I am not saying that you need to go into the depths of point to point integration, java code or application development. But we can attribute a certain level of knowledge to our business users – and this bar needs to be raised. The expectations of decision makers are changing: what they get at home, on the iPad, smartphone or smart TV, they now expect at work.

This is not specific to Generation Y. Generation X and baby boomers have had to adapt (often having more disposable income to spend on gadgets and tech) and have high expectations of what tech can do. However, these are often matched with years of experience in dealing with projects that haven’t delivered and with that comes the expectation that work related systems are slow.

Let’s take a step back.

Understand people’ skills rather than job roles

you should complete a brief audit of your own skills, merge your technology knowledge at home and at work, combine this with your approach to solving IT or application problems (usually Googling) and you start to see the patterns, and expose the characteristics of real people rather than job roles.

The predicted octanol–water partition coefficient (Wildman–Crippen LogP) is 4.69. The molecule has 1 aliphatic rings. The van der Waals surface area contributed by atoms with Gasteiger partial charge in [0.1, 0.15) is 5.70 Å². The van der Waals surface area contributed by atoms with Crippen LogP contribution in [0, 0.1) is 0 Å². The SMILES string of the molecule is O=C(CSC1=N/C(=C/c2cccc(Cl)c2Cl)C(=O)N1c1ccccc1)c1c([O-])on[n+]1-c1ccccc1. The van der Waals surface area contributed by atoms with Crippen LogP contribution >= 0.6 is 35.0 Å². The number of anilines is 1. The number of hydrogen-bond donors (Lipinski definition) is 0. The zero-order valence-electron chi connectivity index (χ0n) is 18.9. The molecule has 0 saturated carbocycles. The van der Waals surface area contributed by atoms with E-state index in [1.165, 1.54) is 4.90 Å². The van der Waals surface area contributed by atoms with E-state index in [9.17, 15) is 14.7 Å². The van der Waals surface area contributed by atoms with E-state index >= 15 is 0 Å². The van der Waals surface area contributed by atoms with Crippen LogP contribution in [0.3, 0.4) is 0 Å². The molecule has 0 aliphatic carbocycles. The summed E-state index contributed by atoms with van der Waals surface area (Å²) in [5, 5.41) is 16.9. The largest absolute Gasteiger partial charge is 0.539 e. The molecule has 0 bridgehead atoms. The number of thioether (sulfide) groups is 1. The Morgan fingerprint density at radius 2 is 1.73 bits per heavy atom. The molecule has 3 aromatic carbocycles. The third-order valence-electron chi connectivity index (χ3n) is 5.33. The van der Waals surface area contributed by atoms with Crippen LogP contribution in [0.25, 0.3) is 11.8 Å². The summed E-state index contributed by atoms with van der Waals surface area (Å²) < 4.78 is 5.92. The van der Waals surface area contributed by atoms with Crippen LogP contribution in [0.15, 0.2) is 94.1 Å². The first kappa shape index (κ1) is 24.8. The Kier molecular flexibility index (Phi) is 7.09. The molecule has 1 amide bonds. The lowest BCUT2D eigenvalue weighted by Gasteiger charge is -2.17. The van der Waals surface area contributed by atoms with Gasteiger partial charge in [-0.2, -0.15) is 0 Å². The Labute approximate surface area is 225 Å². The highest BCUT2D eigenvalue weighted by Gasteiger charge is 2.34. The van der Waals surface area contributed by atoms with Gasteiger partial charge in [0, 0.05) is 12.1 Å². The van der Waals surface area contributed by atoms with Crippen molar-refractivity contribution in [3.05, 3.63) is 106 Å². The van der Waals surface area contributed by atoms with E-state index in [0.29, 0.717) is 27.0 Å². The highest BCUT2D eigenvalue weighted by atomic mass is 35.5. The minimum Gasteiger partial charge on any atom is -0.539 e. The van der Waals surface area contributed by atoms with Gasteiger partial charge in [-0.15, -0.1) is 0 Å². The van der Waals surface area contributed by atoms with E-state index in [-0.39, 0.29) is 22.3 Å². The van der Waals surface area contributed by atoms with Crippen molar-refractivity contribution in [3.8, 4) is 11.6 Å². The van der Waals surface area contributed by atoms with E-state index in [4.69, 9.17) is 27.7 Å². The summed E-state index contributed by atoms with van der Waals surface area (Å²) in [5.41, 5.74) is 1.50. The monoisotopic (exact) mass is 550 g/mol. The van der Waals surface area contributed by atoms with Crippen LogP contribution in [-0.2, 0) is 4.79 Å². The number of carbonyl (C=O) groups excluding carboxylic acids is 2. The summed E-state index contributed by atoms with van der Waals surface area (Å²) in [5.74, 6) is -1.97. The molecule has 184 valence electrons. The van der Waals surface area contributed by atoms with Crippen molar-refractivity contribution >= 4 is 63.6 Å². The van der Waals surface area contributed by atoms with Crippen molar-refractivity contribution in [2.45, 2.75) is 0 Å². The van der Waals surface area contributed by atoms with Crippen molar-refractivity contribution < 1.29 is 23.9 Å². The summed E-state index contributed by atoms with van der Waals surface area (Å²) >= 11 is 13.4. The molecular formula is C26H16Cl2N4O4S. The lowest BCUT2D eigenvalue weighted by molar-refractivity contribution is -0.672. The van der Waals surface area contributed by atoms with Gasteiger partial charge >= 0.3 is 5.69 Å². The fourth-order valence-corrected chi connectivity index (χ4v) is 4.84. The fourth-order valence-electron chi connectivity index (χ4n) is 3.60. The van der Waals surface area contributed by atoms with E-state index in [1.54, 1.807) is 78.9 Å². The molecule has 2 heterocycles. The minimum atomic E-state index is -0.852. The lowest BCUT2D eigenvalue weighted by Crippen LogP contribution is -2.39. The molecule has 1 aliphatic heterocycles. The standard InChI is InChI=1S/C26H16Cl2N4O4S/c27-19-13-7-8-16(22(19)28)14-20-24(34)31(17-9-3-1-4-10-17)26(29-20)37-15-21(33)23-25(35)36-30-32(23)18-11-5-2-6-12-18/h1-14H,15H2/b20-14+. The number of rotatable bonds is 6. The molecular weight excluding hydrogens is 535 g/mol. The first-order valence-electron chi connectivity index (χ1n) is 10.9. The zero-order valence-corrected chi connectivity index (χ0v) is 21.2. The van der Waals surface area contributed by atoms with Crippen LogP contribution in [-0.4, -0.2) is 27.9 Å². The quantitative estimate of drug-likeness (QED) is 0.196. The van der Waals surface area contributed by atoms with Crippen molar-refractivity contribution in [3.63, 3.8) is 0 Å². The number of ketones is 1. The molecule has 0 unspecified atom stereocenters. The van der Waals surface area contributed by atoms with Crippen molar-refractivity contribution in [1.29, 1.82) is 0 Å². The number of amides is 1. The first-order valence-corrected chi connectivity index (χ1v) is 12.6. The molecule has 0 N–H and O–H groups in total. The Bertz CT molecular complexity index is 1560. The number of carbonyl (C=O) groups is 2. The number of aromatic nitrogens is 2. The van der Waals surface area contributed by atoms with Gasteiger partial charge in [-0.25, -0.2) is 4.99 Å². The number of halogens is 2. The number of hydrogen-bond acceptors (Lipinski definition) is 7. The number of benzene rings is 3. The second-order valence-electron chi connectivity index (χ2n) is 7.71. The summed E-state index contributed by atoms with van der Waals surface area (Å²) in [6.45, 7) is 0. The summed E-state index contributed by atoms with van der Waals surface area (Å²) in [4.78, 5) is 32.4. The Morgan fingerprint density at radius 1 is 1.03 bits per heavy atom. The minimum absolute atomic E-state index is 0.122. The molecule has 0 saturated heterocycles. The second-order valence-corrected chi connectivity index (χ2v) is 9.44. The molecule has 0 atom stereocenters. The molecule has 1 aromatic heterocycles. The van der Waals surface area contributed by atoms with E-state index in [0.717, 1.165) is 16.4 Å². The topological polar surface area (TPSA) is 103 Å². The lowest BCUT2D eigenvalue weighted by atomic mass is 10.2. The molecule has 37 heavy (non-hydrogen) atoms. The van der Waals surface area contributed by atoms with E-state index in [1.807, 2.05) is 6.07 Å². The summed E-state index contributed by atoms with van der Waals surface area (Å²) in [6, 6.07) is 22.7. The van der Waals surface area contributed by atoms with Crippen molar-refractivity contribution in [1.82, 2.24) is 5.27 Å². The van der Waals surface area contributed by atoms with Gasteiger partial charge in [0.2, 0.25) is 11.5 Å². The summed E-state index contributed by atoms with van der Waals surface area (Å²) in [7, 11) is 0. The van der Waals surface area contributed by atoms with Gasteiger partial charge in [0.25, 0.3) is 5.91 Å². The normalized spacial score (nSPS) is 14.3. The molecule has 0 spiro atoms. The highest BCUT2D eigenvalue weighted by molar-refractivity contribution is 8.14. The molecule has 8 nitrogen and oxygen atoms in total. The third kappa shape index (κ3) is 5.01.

You could further segment based on Geoffrey Moore’s technology adoption lifecycle – we all know those people who have the latest and greatest tech as soon as it’s out (early adopters) and the laggards who are the last to upgrade their feature phone to a smart phone.

Map out how you would like to communicate